Singh, R., Rohilla, R. K., Dhayal, R. K., Sen, R., & Sehgal, P. K. (2014). Role of local application of autologous platelet-rich plasma in the management of pressure ulcers in spinal cord injury patients. Spinal cord, 52(11), 809-816.
    Chan, B.C., Nanwa, N., Mittmann, N., Bryant, D., Coyte, P.C., & Houghton, P.E. (2013). The average cost of pressure ulcer management in a community dwelling spinal cord injury population. International wound journal, 10(4), 431-440.
    Kruger, E. A., Pires, M., Ngann, Y., Sterling, M., & Rubayi, S. (2013). Comprehensive management of pressure ulcers in spinal cord injury: current concepts and future trends. The journal of spinal cord medicine36(6), 572-585.
    Biglari, B., Vd Linden, P. H., Simon, A., Aytac, S., Gerner, H. J., & Moghaddam, A. (2012). Use of Medihoney as a non-surgical therapy for chronic pressure ulcers in patients with spinal cord injury. Spinal cord50(2), 165-169.
    Chen X., Jiang Z., Chen Z., & Wang D. (2011). Application of skin traction for surgical treatment of grade IV pressure sore: a clinical report of 160 cases. Spinal Cord, 49(1), 76-80.
    Brewer, S., Desneves, K., Pearce., L., Mills, K., Dunn, L., Brown, D., & Crowe, T. (2010). Effect of an arginine-containing nutritional supplement on pressure ulcer healing in community spinal patients. Journal of Wound Care, 19(7), 311-6.
    Houghton, P.E., Campbell, K.E., Fraser, C.H., Harris, C., Keast, D.H., Potter, P.J., Hayes, K.C., et al. (2010). Electrical stimulation therapy increases rate of healing of pressure ulcers in community-dwelling people with spinal cord injury. Archives of Physical Medicine and Rehabilitation91(5), 669-78.
    Phillips, C., & Proter, N. (2010). Management of a complex wound in a person with spinal cord injury and mental illness. Journal of Wound Care19(9), 408-12.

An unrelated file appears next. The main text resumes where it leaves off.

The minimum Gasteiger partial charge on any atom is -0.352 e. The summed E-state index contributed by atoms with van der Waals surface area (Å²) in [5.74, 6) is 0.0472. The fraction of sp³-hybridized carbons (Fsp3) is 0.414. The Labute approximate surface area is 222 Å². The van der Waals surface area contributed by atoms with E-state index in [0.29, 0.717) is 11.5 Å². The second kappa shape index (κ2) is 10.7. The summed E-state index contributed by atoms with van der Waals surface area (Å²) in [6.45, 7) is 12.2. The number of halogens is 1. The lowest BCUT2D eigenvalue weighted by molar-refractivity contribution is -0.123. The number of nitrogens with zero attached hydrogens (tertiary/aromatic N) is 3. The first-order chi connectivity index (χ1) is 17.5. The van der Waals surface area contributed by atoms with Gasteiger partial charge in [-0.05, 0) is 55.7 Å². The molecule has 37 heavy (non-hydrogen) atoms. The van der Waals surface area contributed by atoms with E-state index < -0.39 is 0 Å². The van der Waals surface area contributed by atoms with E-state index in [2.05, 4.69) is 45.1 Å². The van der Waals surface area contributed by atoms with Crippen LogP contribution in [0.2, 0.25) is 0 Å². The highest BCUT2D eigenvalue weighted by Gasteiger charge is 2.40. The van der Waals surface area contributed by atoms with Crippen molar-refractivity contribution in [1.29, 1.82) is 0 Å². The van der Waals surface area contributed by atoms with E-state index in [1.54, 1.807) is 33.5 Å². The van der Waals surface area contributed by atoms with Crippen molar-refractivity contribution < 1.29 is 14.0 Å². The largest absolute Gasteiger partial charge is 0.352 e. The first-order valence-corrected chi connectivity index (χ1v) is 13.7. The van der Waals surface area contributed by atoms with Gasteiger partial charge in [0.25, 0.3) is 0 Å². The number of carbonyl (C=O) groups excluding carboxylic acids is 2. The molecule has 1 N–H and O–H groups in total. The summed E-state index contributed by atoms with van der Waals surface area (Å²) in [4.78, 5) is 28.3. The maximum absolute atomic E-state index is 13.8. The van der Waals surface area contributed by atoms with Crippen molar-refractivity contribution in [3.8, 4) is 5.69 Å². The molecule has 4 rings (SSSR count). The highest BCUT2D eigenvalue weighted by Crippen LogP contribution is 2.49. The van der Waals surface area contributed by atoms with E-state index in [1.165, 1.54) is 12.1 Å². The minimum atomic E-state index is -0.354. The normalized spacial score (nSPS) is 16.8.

Ricci, E., & Afaragan, M. (2010). The effect of stochastic electrical noise on hard-to-heal wounds. Journal of Wound Care, 19(13), 96-103.
    Sarhan, F., Weatherburn, G., Graham, A., & Thiyagarajan, C. (2010). Use of digital images in the assessment and treatment of pressure ulcers in patients with spinal injuries in community settings. Journal of Telemedicine and Telecare, 16(4), 207-10.
    Scevola, S., Nicoletti, G., Brenta, F., Isernia, P. Maestri, M., & Faga, A. (2010). Allogenic platelet gel in the treatment of pressure sores: A pilot study. International Wound Journal, 7(3), 184-190.
    Singh, R., Rohilla, R.K., Siwach, R., Verma, V., & Kaur, K. (2010). Surgery for pressure ulcers improves general health and quality of life in patients with spinal cord injury. Journal of Spinal Cord Medicine33(4), 396-400.
    European Pressure Ulcer Advisory Panel & National Pressure Ulcer Advisory Panel (2009). Pressure Ulcer Prevention: Quick Reference Guide. Washington DC: National Pressure Ulcer Advisory Panel
    Hill, M.L., Cronkite, R.C., Ota, D.T., Yao, E.C., & Kiratli B.J. (2009). Validation of home telehealth for pressure ulcer assessment: a study in patients with spinal cord injury. Journal of Telemedicine and Telecare15(4), 196-202.